The US city of Minneapolis will pay $50,000 each to 12 people injured by police during peaceful protests that erupted after a white officer killed George Floyd, according to a settlement approved n federal court.
According to the court records, the 46-year-old Black man was killed by pinning his neck to the ground with a knee.
Minneapolis will also implement reforms in the way police officers handle demonstrations, prohibiting them from using physical force and from deploying chemical agents against peaceful protesters, according to the settlement approved on Wednesday, Reuters reported.
The settlement requires body cameras worn by Minneapolis police to be recorded and unobstructed when they engage with protesters.
"This agreement is a big step towards keeping peaceful protesters safe from police violence. I hope other police departments across the country see this outcome and proactively adopt these same policies and standards," Jordan Meyer, one of the plaintiffs in the case, said in a statement released by the Minnesota chapter of the American Civil Liberties Union (ACLU).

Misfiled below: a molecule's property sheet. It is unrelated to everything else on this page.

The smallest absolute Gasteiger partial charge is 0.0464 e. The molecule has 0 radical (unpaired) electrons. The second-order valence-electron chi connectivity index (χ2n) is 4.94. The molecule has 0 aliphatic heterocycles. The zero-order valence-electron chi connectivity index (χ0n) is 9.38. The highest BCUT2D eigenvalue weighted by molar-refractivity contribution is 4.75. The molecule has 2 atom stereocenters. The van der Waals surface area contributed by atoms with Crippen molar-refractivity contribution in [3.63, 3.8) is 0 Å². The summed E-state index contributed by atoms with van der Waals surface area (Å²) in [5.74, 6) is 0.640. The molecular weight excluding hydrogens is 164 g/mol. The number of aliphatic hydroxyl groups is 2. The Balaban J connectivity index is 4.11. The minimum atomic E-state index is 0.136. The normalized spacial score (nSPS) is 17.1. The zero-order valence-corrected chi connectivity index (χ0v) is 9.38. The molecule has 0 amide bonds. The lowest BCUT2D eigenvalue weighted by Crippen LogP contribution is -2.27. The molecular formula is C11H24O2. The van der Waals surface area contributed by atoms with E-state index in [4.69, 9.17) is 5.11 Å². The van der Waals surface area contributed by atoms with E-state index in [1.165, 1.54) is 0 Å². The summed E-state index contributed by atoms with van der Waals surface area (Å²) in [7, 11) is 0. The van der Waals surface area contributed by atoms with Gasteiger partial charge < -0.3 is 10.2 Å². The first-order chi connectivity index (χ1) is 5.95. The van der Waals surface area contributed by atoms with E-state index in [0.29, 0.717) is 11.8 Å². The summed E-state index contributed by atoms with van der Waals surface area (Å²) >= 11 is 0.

The ACLU helped file the class action lawsuit against the city.
Floyd’s murder and protests
The 46-year-old African-American had bought cigarettes at a convenience store in South Minneapolis on May 25, 2020 when a shop assistant felt he had used a counterfeit $20 bill and called the police.
White police officer Derek Chauvin pressed his knee against Floyd's neck for more than nine minutes during an arrest. Chauvin was later convicted of murder and pleaded guilty to federal charges.
Floyd kept saying he could not breathe. The video clicked by an onlooker shows him going limp and being carried away by police. He was later pronounced dead in the hospital.
The incident shocked the world, triggering widespread protests in the US. Donald Trump, who was seen complicit in the murder of his racist remarks, tried to suppress the protests.
The murder trial later became a highly-charged affair and lasted three weeks. A twelve-member jury heard from 45 witnesses and saw several hours of video footage.
The main accused was found guilty on three charges: second-degree murder, third-degree murder and manslaughter.
But Minnesota law stipulates that he will only be given a sentence for the severest of the three because they all arise out of the same behavior.
The 12 plaintiffs suffered injuries including bruising from less-lethal munitions, lingering respiratory issues from tear gas and psychological trauma, the ACLU said.
The Minneapolis City Council approved the settlement on Oct. 20 and Mayor Jacob Frey signed it six days later, local media reported.